There's a village in the East Valley of Phoenix that beckons as a little slice of Eden. Rows of perky sunflowers, trees hanging heavy with olives and dates, and raspberry bushes greet you as you walk down a tree-lined sidewalk. There's a Christian school and a church, a pool, plenty of parks, and a restaurant that serves burgers made of natural, local beef and organic greens grown on the property. And at the center of this Eden is a tree—well, lots of trees, and bushes, and pastures that feed the village and the people beyond it with food for belly and spirit alike.

This Eden is called Agritopia, and the man who calls it very good is Joe Johnston. A Stanford-trained engineer, Johnston has turned his family's decades-old farm into a thriving mixed-use community at the center of Gilbert, a southeast suburb of Phoenix. Since construction began in 2001, Agritopia has become one of the best-known "New Ruralism" projects in the United States, placing commercial, civic, and residential plots close together and a 15-acre working farm at the center of it all. "We didn't want to build a sea of houses," says Johnston. "We wanted to preserve the agricultural heritage of Gilbert in a way that serves a suburban community." The 1,500 residents of Agritopia can pick from crops like citrus fruits, beets, herbs, lettuce, carrots, and tomatoes directly, buy them at on-site stands, or grow their own crops at the 42-plot community garden.

Residents also have ample opportunity to grow community. Every aspect of Agritopia is intended to frustrate the isolationist: Homes are built close to the sidewalk so neighbors can easily interact from their porches. Each of the 450 home plots includes space for a bungalow for extended family or home businesses. And, most unusual for the suburbs, Agritopia is designed so that a construction worker and CEO can live next door to each other: The homes range from $180,000 to $950,000 in price and from 1,600 to 5,000 square feet in size, yet all are designed to look the same size from the outside.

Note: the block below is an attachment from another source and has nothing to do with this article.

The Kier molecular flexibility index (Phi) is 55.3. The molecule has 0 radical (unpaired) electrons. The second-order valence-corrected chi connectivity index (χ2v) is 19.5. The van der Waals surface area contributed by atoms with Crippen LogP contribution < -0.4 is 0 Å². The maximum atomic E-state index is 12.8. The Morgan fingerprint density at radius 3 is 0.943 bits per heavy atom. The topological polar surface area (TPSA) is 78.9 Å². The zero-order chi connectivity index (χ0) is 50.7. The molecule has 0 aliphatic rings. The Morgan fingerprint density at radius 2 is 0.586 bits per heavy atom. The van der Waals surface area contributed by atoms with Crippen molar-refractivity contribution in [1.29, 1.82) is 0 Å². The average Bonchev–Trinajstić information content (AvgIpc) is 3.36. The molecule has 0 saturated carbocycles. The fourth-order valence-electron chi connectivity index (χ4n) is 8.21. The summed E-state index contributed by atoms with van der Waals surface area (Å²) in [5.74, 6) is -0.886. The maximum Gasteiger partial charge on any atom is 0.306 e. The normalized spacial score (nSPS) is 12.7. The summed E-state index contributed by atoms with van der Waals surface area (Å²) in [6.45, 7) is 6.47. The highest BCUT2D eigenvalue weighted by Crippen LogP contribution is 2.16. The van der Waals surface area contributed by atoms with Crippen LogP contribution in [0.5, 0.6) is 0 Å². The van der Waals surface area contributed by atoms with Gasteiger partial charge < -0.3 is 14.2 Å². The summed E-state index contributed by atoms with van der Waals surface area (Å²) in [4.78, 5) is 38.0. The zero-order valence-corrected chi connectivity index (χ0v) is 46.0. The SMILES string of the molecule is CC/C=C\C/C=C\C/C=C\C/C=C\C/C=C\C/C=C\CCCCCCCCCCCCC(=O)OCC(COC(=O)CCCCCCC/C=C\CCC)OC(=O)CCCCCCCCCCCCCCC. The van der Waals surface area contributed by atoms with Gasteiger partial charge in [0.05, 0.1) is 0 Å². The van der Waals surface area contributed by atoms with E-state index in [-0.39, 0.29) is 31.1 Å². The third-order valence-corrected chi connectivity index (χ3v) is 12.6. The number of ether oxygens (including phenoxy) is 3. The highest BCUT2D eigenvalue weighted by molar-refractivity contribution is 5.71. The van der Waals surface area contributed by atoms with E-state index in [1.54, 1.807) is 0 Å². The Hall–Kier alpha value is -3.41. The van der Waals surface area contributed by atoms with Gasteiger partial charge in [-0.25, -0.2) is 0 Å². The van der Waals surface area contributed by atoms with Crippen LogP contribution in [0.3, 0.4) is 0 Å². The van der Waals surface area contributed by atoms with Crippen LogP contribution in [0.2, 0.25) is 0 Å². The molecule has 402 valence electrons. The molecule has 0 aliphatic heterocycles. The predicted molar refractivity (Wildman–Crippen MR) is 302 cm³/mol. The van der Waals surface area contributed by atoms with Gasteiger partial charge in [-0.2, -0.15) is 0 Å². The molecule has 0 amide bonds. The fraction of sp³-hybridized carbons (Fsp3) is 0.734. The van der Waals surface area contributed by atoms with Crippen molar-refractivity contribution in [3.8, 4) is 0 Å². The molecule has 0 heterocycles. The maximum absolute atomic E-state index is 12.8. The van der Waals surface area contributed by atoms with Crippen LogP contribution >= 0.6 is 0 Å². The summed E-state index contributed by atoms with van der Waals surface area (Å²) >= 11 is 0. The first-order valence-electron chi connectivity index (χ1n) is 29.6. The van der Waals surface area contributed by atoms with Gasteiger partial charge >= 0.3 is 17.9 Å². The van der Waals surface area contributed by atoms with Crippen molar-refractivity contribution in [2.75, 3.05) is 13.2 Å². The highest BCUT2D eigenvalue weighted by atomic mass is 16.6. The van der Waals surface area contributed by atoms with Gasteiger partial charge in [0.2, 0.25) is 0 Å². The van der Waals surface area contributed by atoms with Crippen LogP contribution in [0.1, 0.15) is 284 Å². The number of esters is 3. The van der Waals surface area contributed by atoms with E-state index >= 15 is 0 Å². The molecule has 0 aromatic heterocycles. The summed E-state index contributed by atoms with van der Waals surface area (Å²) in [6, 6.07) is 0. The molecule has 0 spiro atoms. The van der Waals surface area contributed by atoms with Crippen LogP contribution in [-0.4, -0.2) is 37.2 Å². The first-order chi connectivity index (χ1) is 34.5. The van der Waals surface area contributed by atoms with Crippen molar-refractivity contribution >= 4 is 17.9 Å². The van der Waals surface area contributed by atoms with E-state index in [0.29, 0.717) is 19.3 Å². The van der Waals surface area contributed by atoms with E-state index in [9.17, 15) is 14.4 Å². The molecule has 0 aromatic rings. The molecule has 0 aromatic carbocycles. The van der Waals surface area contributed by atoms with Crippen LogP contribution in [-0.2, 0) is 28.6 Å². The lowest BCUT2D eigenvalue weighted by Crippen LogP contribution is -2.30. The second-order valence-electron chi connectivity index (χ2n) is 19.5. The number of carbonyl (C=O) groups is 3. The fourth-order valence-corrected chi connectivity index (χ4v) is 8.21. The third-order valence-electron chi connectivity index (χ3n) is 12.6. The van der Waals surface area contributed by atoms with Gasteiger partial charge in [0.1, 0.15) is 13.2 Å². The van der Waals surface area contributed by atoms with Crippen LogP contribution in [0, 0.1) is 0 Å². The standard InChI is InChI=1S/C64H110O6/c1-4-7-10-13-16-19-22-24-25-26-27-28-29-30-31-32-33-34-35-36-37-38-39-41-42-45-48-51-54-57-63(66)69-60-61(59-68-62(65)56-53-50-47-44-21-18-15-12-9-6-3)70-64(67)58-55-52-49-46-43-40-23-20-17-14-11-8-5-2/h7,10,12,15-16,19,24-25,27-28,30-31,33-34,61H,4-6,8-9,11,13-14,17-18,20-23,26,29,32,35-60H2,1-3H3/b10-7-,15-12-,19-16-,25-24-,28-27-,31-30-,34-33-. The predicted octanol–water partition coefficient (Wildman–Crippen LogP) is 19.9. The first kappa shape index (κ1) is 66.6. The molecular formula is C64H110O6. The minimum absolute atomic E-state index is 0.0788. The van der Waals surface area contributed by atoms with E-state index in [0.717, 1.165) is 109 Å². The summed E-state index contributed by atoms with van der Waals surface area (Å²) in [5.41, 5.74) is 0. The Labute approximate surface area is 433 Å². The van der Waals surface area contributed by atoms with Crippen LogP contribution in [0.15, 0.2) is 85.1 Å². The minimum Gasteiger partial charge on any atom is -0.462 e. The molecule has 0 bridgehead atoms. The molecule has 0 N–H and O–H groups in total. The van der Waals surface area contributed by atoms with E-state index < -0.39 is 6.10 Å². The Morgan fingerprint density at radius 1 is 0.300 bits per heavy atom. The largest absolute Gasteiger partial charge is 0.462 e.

"People tend to be segregated by income level and station in life," says Johnston. "That's okay, but it's not a vibrant neighborhood. We wanted to create 'village life'—the kind of life people had in biblical times and in European villages. God is concerned about people, so we wanted this design to be about people."

Johnston's passion for serving people began long before Agritopia. In 1989, he and a church friend founded Coffee Plantation, which grew to four coffee shops and 150 employees, but eventually Johnston felt, "I was just dealing with employees. " In 1995, on sabbatical, he joined Life on Purpose Ministries, which helped the fashionable restaurateur discern his gift as a visionary. Three years later, the Johnstons met with land planners and architects to design a neighborhood "to honor God and the area's agricultural heritage." Johnston drafted "Agritopia's foundational principles," which began, "We, the Johnston brothers, are Christians who believe the Bible is the unchanging and perfect Word of God …. [W]e believe that biblical principles applied to the design of the physical infrastructure will have a positive impact on all residents."

Johnston later removed the explicit Christian language after complaints. But the commitments to "reduce physical [and] social/economic barriers to relationships," "promote sharing," and "promote a simpler life" remain at Agritopia's heart. Construction on a senior living center will begin this year, and a business village of shops, lofts, and professional offices will open in October 2013.

"Agritopia has become a standard for community excellence in the valley," says entrepreneur Derek Neighbors. "It's provided a model that can be replicated nationally as a way to build engaged community."

Precisely because Agritopia is all about people, it shares in the human condition. In 2008, Gilbert police found 800 marijuana plants in one Agritopia home; the week prior, an Agritopia resident was arrested and later charged with helping to run a prostitution ring. When asked if Agritopia is ignoring Phoenix's problems by leaving the city for the farm, Johnston says, "We're not escaping Phoenix. A person has to do what they can where they are. I can assure you that Agritopia is 'gritty' precisely because we have humans living here."

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